Mark Lee is a Founder and Principal of architectural firm Johnston Marklee & Associates of Los Angeles.
He shapes the firm’s collaboration with advanced research teams composed of innovative thinkers and designers from professional and academic disciplines. His expertise and immersion in both historical and contemporary construction methods and building practices has contributed to an award winning body of work which has been exhibited internationally.
Mark Lee is a faculty member of the Department of Architecture & Urban Design at the University of California at Los Angeles (UCLA) (1998-). As the coordinator of the Graduate Core Program, he is responsible for shaping the academic structure and content within the core sequence.
His architectural works include the Sale House, a new extension to an already famous building in the Los Angeles beachfront community of Venice Beach. Johnston Marklee & Associates won a 2019 Progressive Architecture (P/A) Award for the UCLA Margo Leavin Graduate Art Studios, praised by the jury for “opening up new possibilities for a typical warehouse and its thoughtful approach to make something that is banal and extraordinary”.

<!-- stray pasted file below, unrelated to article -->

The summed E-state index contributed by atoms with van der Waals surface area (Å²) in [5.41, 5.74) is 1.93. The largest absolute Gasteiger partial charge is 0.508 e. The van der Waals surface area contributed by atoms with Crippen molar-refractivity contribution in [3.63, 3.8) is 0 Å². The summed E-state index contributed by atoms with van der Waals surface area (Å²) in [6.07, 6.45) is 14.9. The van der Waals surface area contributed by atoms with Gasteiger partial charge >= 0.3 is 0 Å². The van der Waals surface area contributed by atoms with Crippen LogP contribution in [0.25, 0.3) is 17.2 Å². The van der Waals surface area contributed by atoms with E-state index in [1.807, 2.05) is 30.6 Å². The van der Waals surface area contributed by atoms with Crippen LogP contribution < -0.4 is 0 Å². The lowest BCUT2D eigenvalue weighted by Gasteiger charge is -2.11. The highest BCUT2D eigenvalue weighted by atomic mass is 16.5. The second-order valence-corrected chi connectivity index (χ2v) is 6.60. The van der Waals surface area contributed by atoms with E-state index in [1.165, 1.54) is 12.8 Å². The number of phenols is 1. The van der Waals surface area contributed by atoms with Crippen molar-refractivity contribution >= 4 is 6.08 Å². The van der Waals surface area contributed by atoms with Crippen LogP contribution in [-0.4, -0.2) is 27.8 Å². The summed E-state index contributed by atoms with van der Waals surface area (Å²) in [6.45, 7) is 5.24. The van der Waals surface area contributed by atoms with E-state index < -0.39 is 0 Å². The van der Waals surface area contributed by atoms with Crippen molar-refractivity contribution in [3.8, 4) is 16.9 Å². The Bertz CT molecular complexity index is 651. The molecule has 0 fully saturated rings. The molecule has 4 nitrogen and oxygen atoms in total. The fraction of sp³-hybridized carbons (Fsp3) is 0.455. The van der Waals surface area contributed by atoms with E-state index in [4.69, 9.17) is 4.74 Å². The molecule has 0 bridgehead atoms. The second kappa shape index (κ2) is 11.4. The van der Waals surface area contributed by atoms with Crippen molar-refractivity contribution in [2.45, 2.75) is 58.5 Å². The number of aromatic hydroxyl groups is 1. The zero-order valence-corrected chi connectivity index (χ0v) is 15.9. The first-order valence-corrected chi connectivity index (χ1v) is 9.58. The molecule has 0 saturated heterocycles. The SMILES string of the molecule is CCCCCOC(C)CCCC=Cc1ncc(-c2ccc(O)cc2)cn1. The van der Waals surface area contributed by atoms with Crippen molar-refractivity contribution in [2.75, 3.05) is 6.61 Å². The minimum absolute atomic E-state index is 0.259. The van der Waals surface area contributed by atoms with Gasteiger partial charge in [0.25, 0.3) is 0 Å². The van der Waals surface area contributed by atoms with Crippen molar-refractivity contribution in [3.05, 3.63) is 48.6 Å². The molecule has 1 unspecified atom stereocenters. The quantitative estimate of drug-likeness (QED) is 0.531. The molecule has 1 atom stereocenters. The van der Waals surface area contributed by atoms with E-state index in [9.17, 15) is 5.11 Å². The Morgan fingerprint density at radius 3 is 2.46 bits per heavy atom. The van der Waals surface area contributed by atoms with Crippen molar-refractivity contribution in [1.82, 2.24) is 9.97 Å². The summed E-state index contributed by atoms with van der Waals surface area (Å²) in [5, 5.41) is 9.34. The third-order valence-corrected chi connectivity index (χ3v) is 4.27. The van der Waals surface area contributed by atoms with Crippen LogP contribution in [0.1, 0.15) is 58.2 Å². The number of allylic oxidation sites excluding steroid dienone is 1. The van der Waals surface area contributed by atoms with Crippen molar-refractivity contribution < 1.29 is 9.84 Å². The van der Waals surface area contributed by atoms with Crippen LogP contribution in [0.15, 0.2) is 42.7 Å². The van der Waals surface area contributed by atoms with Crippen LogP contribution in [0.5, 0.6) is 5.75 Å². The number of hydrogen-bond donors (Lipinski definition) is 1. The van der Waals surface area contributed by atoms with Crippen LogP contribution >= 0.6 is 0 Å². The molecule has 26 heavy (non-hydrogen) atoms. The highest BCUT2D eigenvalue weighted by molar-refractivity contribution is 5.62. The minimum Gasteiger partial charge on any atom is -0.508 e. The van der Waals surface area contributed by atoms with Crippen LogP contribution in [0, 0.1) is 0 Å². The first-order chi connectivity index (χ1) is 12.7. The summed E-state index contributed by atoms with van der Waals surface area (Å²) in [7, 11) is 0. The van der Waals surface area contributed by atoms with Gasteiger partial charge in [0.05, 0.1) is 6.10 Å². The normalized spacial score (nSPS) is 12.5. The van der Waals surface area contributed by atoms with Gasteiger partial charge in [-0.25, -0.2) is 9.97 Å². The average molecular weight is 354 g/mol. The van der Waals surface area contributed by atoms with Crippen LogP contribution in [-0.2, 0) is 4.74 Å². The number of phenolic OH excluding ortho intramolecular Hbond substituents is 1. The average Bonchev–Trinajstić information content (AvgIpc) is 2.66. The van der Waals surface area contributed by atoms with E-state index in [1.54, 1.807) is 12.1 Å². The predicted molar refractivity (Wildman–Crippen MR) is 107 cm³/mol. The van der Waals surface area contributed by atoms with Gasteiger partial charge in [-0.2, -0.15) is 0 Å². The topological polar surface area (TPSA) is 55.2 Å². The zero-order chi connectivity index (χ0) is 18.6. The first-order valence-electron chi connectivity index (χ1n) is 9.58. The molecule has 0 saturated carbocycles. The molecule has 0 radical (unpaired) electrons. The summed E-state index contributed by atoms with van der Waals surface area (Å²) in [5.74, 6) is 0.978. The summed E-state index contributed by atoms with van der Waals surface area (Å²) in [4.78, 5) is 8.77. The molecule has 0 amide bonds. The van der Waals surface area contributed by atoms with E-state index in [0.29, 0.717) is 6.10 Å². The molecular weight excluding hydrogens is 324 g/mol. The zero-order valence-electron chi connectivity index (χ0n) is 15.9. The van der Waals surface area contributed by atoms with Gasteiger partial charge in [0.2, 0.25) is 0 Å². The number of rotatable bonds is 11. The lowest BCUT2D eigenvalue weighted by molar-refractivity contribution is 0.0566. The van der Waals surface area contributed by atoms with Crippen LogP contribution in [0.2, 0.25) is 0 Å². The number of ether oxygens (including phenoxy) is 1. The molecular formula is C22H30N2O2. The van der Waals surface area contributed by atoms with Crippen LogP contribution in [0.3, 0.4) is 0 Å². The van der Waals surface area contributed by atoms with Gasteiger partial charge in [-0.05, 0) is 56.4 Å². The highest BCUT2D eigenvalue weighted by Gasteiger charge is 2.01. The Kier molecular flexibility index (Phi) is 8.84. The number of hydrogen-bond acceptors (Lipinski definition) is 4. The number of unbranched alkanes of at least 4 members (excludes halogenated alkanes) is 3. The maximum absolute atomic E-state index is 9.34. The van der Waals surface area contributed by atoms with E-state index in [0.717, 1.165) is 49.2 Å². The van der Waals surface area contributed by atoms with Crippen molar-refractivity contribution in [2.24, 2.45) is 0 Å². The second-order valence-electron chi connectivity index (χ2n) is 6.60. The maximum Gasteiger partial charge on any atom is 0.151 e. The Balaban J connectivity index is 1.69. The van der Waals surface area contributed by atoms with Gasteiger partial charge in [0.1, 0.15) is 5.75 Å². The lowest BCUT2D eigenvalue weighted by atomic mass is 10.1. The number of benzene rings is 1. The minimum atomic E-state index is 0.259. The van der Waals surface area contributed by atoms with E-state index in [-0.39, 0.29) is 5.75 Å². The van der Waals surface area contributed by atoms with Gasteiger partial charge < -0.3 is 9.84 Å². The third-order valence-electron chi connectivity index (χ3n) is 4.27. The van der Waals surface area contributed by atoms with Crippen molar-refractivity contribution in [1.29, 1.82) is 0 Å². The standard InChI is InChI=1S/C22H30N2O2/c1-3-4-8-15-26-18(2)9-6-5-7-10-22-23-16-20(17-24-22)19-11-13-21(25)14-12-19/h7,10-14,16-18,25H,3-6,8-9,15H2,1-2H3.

Mark Lee studied architecture at the University of Southern California, and the Harvard University Graduate School of Design (GSD).
He presented the paper Island Life in the working group, Common housing - gated communities at the inaugural Holcim Forum 2004 in Zurich and moderated the workshop Normative Urbanism: between convention and differentiation at the 2nd International Holcim Forum 2007 in Shanghai. He was a member of the Holcim Awards jury for region Asia Pacific in 2008.
Mark Lee and Sharon Johnston won a LafargeHolcim Awards Acknowledgement in 2017 for “Elemental Construction: UCLA Warner Graduate Art Studio renovation and addition, Culver City, CA, USA” – an addition to and adaptive reuse of a former wallpaper factory using elemental construction for the Graduate Art Studios at UCLA in Culver City, California. The project’s basic objectives are twofold: to rehabilitate existing urban and architectural elements – through adaptive reuse and complementary additions; and to frame a discourse on the role of mundane construction as the generator of space and form.